Voices of Courage: Care is Not a Crime Benefit

My name is Catherine Stratis, and I’m a third-year medical student at the Icahn School of Medicine at Mount Sinai. I was one of the leaders of Sinai’s chapter of MSFC from Spring 2022-Spring 2023. I am also one of the founding members of the MSFC NYC coalition.

Voices of Courage

The Voices of Courage benefit, hosted by Physicians for Reproductive Health, was dedicated to amplifying the voices of physicians actively fighting against the criminalization of reproductive healthcare throughout our country, loud and proud in the face of danger and injustice. The topic was timely and of the utmost importance.

Being in a room surrounded by dedicated abortion providers and activists was an opportunity I couldn’t pass up. I knew that I would not only learn so much from being there, listening to the speakers, and observing the interactions between people holding different roles in this movement, but also have a fantastic time – and John Oliver making an appearance was a bonus!

John Oliver speaking at the Voices of Courage: Care is Not a Crime Benefit

Memorable Moments

I remember arriving at the event with my fellow MSFC NYC members and looking at each other in complete awe and disbelief that we were there. The venue, City Winery, was located on the West Side Highway on the Hudson River; this sophisticated, swanky spot complemented and enhanced the event’s grandeur.

Once we all sat at our table in the main room, we realized that we were the only medical students present. We felt both out of place and a sense of belonging, waiting for our turn to do this work as physicians in training. We made a toast to MSFC, sipped on wine, and enjoyed charcuterie boards. Several times during the presentations, my MSFC colleagues and I looked at each other with a shared understanding of feeling inspired and grateful to be there. It was surreal.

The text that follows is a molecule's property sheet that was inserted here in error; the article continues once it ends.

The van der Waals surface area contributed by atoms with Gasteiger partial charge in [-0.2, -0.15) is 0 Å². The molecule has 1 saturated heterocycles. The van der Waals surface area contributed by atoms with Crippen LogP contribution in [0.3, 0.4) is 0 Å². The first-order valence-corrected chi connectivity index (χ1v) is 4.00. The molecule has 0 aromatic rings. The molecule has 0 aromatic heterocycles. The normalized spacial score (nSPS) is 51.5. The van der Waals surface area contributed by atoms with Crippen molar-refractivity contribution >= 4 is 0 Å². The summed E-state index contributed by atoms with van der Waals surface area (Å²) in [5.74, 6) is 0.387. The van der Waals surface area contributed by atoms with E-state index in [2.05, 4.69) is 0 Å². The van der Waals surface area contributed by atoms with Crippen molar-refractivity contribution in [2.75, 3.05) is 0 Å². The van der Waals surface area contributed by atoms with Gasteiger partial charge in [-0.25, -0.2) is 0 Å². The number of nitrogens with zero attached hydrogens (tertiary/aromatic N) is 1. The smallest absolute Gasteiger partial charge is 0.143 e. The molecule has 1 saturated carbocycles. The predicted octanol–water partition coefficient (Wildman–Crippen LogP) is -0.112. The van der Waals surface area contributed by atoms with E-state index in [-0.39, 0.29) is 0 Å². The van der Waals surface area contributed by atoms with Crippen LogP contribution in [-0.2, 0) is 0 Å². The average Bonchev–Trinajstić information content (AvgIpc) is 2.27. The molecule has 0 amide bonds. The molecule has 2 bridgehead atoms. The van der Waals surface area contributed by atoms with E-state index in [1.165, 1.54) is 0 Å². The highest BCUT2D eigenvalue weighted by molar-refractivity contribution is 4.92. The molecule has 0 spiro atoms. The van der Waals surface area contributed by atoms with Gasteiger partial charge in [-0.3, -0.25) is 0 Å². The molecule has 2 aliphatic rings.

Voices of Impact

The two honorees, Dr. Bhavik Kumar and Dr. DeShawn Taylor, each shared their unique journeys as abortion providers and pearls of wisdom.

A family medicine physician who advocates for access to abortion and trans healthcare, Dr. Kumar was a sort of accidental activist; he became the go-to abortion provider for interviews with news outlets – first locally, then nationally. He was able to break down and communicate Supreme Court and state policies in a digestible way to the general public, making this information more broadly accessible. Based in Texas, he acknowledged how having a platform that promotes abortion care puts his life at risk, as several physicians have been physically harmed, even killed, for doing what is right.

A Black woman and abortion clinic owner in Arizona, Dr. Taylor amplified the struggles of patients of color and low-income patients, who are disproportionately harmed by abortion restrictions. She spoke about the importance of looking at the people sitting at the table and making every effort to ensure that the table is diverse and inclusive – we cannot provide care to those who are marginalized without having people from marginalized backgrounds leading the way.

I can only hope to have half of the impact these brave, humble, radically compassionate physicians have had on their patients, in protecting access to abortion, and in advancing reproductive justice. All medical students should take note of the wisdom they imparted that day and incorporate these messages into their politics and medical practice.

Embracing Unity and Mentorship